Meat me

Back in October last year I shared with you my excitement at finding a new butchers in the neighbourhood. My lamb craving suitably sated, I then broadened my meat search to include good steak. And no, my life doesn’t revolve around food – honestly – but one thing I miss about living in America is the availability of prime rib.

Beef is hard to buy in Hungary – in all the years I’ve been shopping here, only once did I buy something that came even close to what I’d get in a restaurant. And I rarely order steak in restaurants here because a) it’s so pricey and b) it’s a gamble.

I like to see my meat before I buy it and am well capable of rhapsodising over a loin of pork or a shoulder of lamb. So I have to be admit to being a little dubious when ordering steak from Prime Cuts, a relatively new enterprise in Budapest, with Canadian Rob Longworth at the helm. I’m not sure why I feel the need to mention that he’s Canadian  – perhaps because I suspect that North Americans have an innate respect for beef that some other cultures lack. Anyway, my uncertainty was due to the fact that I would be ordering blind – I wouldn’t get to see the meat first. Mind you, as Rob so rightly points out on his website, even seeing what Hungary’s meat counters have to offer is no guarantee of quality.

While I could dissect a lamb in my sleep, I’m pretty clueless when it comes to beef. I simply don’t know my cuts at all. So I turned to another North American for advice and armed with this expertise, emailed Rob my order:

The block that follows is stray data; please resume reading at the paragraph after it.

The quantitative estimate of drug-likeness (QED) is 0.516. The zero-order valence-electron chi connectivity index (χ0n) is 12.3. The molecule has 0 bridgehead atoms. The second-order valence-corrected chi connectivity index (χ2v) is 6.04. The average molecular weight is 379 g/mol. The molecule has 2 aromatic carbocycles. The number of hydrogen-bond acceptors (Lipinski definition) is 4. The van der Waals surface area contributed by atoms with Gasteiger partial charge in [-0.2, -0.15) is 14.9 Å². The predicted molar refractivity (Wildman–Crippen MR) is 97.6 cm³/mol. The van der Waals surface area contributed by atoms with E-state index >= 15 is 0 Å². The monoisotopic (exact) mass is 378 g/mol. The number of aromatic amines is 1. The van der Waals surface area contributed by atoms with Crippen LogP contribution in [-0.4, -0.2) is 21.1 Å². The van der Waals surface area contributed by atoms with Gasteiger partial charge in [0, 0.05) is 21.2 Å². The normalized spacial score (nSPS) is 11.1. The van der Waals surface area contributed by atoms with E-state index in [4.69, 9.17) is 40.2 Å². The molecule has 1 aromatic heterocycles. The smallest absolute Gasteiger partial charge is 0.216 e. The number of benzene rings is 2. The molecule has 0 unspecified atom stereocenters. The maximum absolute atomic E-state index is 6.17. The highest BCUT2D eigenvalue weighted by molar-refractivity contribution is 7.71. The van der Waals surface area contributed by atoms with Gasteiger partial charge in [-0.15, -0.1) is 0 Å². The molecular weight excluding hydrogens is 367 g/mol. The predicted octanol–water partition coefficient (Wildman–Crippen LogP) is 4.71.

• Some Australian rib eye (bone in)
  • Some Irish rib eye (bone out)
  • Some US Black Angus rib eye (bone out)
  • Some Kansas Black Angus (bone in)

The process was painless. I had a confirmation delivery note back the same day with the cost/weight of each item listed individually. (I like to see where my money is going.) It was more or less what I’d expect to pay for steaks in Ireland so I was happy enough. I know Rob. I know he knows his food (he’s been in the restaurant business for eons). And I know where he lives. So, all things considered, I was confident enough that the meat would be okay at least.

 

When it arrived (delivered to my kitchen, no less) I did get to rhapsodise at the marbling. And having grown used to boneless meat here in Budapest, I was already salivating at the thoughts of chewing those bones clean. So far, so good. I’d also ordered a couple of t-bones (just for the hell of it, to be saved for another occasion) and got a short lesson in the different steak cuts. I can now tell my porterhouse from my t-bone (every day’s a school day!)

To alleviate any possibility of bias, I invited people over who profess to know their meat but don’t know Rob. And we (I use the Royal ‘we’ here) BBQ’d. We had a taste test. And everyone was impressed. It’s amazing how expert people become when challenged to give an opinion. Individual preferences aside, all the rib eyes rated at least 8/10 with the Australian fare coming out on top. Everyone there wanted Rob’s number. Not a bad result.

Personally, I like a man who delivers on his promise.  I’ve put Rob’s number on speed dial and am already fantasising about the prime rib I hope he can source for me…

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One Response

  1. Erm… I’ve just checked their website, but they have no Australian or Irish rib eye – only Argentinean. I guess it’s first class but a bit pricey for a rib eye… Of course they have a number of other cuts, such as tenderloin, chuck eye, T-bone, Porterhouse and sirloin – but if it’s ribeye you’re after, Argentinean is your only choice now, or so it seems based on the website.

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